The imposing building in a beautiful setting in Raleigh’s Pullen Park still has the engraved remnants of the North Carolina National Guard, as this structure previously served as its armory. In 2004 it was renamed the “The Ira David Wood III Pullen Park Theatre” to honor the first gentleman of theater in North Carolina, and Theatre In the Park‘s Executive and Artistic Director, Ira David Wood III. For their final mainstage production they are presenting the classic Cat on a Hot Tin Roof, Tennessee Williams’ own personal favorite of his numerous award-winning plays and the one which secured him the Pulitzer Prize for drama in 1955. In keeping with the family business, this play was directed and introduced to the opening-night audience by Ira David Wood IV.

As wonderful as the 1958 movie adaptation starring Elizabeth Taylor, Paul Newman, and Burl Ives was, since this was 1950s America, many of the overt references to homosexuality and attacks on homophobia – which play a central role in the psychic conflict among the three main characters – were removed from the film script. Once you see the play – this was the first time for me – much of the ambiguity and “cleansing” of the movie falls away and you are left with an even more powerful and multi-layered story.

Cat on a Hot Tin Roof has it all – seething and frustrated sexual desire, greed, ruminations on death and lost youth, the lies we all tell each other, familial jealousy – and that’s just in the first act! We meet the young couple: Brick, the youngest son, former football hero, and alcoholic by profession, and his wife Maggie, abandoned sexually by her very attractive husband, who prefers the solace of drinking over the joy of sex. The family is gathered to await the return of Big Daddy, the wealthy patriarch of the family, who is returning from a clinic where he has undergone tests for cancer and also celebrating his 65th birthday. Rounding out this highly dysfunctional family is older brother Gooper, a successful lawyer, his shrieking, baby-making wife Mae, and their brood of five “no-neck monster” children with a sixth on the way. Trying to hold this brood together and practicing a unique brand of denial and self-delusion is Big Mama.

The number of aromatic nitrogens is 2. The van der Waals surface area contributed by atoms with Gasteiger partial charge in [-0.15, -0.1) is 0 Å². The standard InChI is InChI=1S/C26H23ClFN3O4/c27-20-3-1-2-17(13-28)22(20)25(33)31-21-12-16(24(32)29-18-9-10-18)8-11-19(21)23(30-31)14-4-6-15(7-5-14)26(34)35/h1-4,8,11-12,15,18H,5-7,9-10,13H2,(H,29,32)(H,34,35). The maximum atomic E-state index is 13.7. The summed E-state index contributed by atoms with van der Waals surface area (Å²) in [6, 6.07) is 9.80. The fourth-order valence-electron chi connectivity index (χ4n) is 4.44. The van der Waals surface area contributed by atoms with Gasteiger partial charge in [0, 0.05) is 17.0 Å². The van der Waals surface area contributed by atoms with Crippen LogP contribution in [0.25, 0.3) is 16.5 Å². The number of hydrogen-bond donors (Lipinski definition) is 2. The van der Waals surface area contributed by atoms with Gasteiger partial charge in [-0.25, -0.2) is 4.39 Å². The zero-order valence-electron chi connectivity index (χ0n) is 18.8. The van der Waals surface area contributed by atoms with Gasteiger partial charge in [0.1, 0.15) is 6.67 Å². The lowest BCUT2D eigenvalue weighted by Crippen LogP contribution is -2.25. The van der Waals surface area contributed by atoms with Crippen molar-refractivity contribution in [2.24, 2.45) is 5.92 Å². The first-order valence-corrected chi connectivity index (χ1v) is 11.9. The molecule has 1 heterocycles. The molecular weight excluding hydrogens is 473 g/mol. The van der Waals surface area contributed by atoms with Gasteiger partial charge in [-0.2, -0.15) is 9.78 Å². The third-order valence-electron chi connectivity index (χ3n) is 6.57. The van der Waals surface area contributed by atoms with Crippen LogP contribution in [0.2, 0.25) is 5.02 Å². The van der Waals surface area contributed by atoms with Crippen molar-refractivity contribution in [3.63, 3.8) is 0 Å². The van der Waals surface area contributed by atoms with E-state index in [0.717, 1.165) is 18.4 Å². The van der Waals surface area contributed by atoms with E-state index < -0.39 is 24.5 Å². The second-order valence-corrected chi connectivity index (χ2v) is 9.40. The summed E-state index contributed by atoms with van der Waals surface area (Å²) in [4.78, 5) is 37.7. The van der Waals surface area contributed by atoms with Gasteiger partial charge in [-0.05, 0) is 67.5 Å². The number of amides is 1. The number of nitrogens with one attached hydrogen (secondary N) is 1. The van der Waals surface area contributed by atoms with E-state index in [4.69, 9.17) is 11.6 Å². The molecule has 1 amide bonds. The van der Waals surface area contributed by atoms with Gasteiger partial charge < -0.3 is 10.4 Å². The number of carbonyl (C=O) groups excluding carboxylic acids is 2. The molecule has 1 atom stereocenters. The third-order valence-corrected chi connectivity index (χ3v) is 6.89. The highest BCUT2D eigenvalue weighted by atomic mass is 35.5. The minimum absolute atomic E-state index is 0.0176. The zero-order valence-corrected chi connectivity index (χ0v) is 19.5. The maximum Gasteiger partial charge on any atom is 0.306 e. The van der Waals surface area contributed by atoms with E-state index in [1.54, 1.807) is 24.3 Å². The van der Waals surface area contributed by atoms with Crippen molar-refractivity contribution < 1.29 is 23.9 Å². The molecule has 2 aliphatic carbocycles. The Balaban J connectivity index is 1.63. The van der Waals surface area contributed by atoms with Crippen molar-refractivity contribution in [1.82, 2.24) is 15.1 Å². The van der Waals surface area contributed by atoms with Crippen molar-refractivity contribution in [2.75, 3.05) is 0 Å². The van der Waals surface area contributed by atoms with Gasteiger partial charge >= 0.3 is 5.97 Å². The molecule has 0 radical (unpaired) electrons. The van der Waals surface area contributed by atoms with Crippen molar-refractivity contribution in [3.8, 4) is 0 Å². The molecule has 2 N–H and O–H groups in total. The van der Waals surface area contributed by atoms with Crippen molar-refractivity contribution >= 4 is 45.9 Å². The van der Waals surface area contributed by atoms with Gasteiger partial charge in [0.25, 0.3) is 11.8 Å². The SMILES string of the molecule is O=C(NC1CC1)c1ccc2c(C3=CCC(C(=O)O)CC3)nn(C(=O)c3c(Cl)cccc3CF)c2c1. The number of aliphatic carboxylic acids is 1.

Despite our best efforts, it is often difficult to put aside iconic performances by actors who supposedly “own” certain roles. Such was the case here as I arrived with retained images of Taylor/Newman as the battling hotties Maggie and Brick. That was quickly dispelled. Sarah Bousquet, playing Maggie (“the cat” who feels like she is walking on that hot tin roof and can’t get off) replaced any other performances of one of the great roles in the American theater and truly made it her own. She wanted nothing more than to be loved by Brick, and you felt her frustrations about that, their childless marriage and the possibility of returning to a life of poverty when Big Daddy dies. Rob Rainbolt, playing Brick, had the very difficult assignment of portraying a drunk for most of the play, which is fraught with acting clichés and stereotypes. He was even darker than Newman’s movie version and effectively portrayed the pathetic, wallowing in self-pity of a 27 year-old whose only hold on life is reliving past glories, drinking, and dwelling in that “terrible secret” of his friend Skipper, who killed himself.

Real life attorney John T. “Jack” Hall played the delicious and conflicted role of Big Daddy. While he incorrectly believes that he is free of cancer and has only a “spastic colon” (you will never hear that condition mentioned more than in this play!), he is arrogant, bullying and quite cruel, especially to his befuddled wife. Bonnie Roe plays the role of Big Mama as kind of a southern Edith Bunker who, upon learning the truth about her husband’s mortality, looks to her drunken son Brick for comfort, completely ignoring Gooper (Brook North), the one who did just as society demanded yet still gets only disdain from his parents.

Much of the play deals with lies we tell each other and their devastating effects, but even worse is the self-deceit. The unresolved issue of whether Brick was really in an “unclean” relationship with his friend Skipper is less important than Brick’s inability to face whatever it was. Can we really be truthful with each other only when we are facing death? Williams resurrected the oddly lovely and lyrical word “mendacity” for this purpose. What a piece of work is man!

This play has a running time of nearly three hours and 15 minutes (with two intermissions) and there was hardly a slack moment to be found. A great play is nothing without actors who can inhabit the characters and convincingly portray the conflicts and emotions behind the playwright’s vision. There was no weak link here. I am still thinking about these characters days after, and that alone is convincing evidence of a compelling and emotionally consuming production.

The play continues through 6/24; for details, see the sidebar.